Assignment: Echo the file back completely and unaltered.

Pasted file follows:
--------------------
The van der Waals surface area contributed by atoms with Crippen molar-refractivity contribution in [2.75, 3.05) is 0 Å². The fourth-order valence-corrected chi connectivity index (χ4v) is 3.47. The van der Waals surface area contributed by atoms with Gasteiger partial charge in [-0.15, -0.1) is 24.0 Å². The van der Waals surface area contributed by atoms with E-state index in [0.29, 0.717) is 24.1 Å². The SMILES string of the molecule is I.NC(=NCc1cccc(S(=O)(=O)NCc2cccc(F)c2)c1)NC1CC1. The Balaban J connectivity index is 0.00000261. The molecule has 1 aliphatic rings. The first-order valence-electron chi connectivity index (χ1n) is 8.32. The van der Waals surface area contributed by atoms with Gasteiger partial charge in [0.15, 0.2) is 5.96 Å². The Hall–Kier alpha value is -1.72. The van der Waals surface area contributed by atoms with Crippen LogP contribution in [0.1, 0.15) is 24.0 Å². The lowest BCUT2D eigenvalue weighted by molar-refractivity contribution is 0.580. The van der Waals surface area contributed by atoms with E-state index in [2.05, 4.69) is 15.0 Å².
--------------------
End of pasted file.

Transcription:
The van der Waals surface area contributed by atoms with Crippen molar-refractivity contribution in [2.75, 3.05) is 0 Å². The fourth-order valence-corrected chi connectivity index (χ4v) is 3.47. The van der Waals surface area contributed by atoms with Gasteiger partial charge in [-0.15, -0.1) is 24.0 Å². The van der Waals surface area contributed by atoms with E-state index in [0.29, 0.717) is 24.1 Å². The SMILES string of the molecule is I.NC(=NCc1cccc(S(=O)(=O)NCc2cccc(F)c2)c1)NC1CC1. The Balaban J connectivity index is 0.00000261. The molecule has 1 aliphatic rings. The first-order valence-electron chi connectivity index (χ1n) is 8.32. The van der Waals surface area contributed by atoms with Gasteiger partial charge in [0.15, 0.2) is 5.96 Å². The Hall–Kier alpha value is -1.72. The van der Waals surface area contributed by atoms with Crippen LogP contribution in [0.1, 0.15) is 24.0 Å². The lowest BCUT2D eigenvalue weighted by molar-refractivity contribution is 0.580. The van der Waals surface area contributed by atoms with E-state index in [2.05, 4.69) is 15.0 Å².